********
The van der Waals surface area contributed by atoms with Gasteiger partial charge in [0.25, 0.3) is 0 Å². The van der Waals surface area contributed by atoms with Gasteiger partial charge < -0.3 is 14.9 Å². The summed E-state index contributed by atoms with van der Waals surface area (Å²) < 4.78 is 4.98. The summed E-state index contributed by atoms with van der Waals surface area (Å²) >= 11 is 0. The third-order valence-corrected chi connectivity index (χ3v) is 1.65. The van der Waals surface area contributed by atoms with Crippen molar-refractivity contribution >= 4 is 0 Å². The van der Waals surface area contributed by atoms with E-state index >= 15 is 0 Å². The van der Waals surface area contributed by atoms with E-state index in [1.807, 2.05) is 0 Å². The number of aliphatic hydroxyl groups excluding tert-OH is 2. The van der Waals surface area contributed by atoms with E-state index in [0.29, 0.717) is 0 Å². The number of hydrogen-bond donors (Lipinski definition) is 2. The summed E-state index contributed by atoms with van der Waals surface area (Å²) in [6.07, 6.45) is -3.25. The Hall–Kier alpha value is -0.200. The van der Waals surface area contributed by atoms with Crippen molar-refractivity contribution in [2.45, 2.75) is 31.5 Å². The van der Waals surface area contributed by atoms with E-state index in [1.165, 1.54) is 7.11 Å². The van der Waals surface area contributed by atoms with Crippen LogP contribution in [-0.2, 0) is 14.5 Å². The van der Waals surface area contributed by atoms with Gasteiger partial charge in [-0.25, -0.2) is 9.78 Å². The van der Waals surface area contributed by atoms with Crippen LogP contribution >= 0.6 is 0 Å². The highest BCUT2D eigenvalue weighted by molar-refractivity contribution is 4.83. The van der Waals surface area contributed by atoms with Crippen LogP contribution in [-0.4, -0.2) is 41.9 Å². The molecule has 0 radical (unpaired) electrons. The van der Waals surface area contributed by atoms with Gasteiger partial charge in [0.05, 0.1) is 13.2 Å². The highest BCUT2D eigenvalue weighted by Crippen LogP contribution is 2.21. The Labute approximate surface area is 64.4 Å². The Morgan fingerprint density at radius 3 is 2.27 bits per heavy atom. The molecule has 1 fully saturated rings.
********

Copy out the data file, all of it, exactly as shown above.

The van der Waals surface area contributed by atoms with Gasteiger partial charge in [0.25, 0.3) is 0 Å². The van der Waals surface area contributed by atoms with Gasteiger partial charge < -0.3 is 14.9 Å². The summed E-state index contributed by atoms with van der Waals surface area (Å²) < 4.78 is 4.98. The summed E-state index contributed by atoms with van der Waals surface area (Å²) >= 11 is 0. The third-order valence-corrected chi connectivity index (χ3v) is 1.65. The van der Waals surface area contributed by atoms with Crippen molar-refractivity contribution >= 4 is 0 Å². The van der Waals surface area contributed by atoms with E-state index >= 15 is 0 Å². The van der Waals surface area contributed by atoms with E-state index in [1.807, 2.05) is 0 Å². The number of aliphatic hydroxyl groups excluding tert-OH is 2. The van der Waals surface area contributed by atoms with E-state index in [0.29, 0.717) is 0 Å². The number of hydrogen-bond donors (Lipinski definition) is 2. The summed E-state index contributed by atoms with van der Waals surface area (Å²) in [6.07, 6.45) is -3.25. The Hall–Kier alpha value is -0.200. The van der Waals surface area contributed by atoms with Crippen molar-refractivity contribution in [2.45, 2.75) is 31.5 Å². The van der Waals surface area contributed by atoms with E-state index in [1.165, 1.54) is 7.11 Å². The van der Waals surface area contributed by atoms with Crippen LogP contribution in [-0.2, 0) is 14.5 Å². The van der Waals surface area contributed by atoms with Gasteiger partial charge in [-0.25, -0.2) is 9.78 Å². The van der Waals surface area contributed by atoms with Crippen LogP contribution >= 0.6 is 0 Å². The highest BCUT2D eigenvalue weighted by molar-refractivity contribution is 4.83. The van der Waals surface area contributed by atoms with Crippen LogP contribution in [-0.4, -0.2) is 41.9 Å². The molecule has 0 radical (unpaired) electrons. The van der Waals surface area contributed by atoms with Gasteiger partial charge in [0.05, 0.1) is 13.2 Å². The highest BCUT2D eigenvalue weighted by Crippen LogP contribution is 2.21. The Labute approximate surface area is 64.4 Å². The Morgan fingerprint density at radius 3 is 2.27 bits per heavy atom. The molecule has 1 fully saturated rings.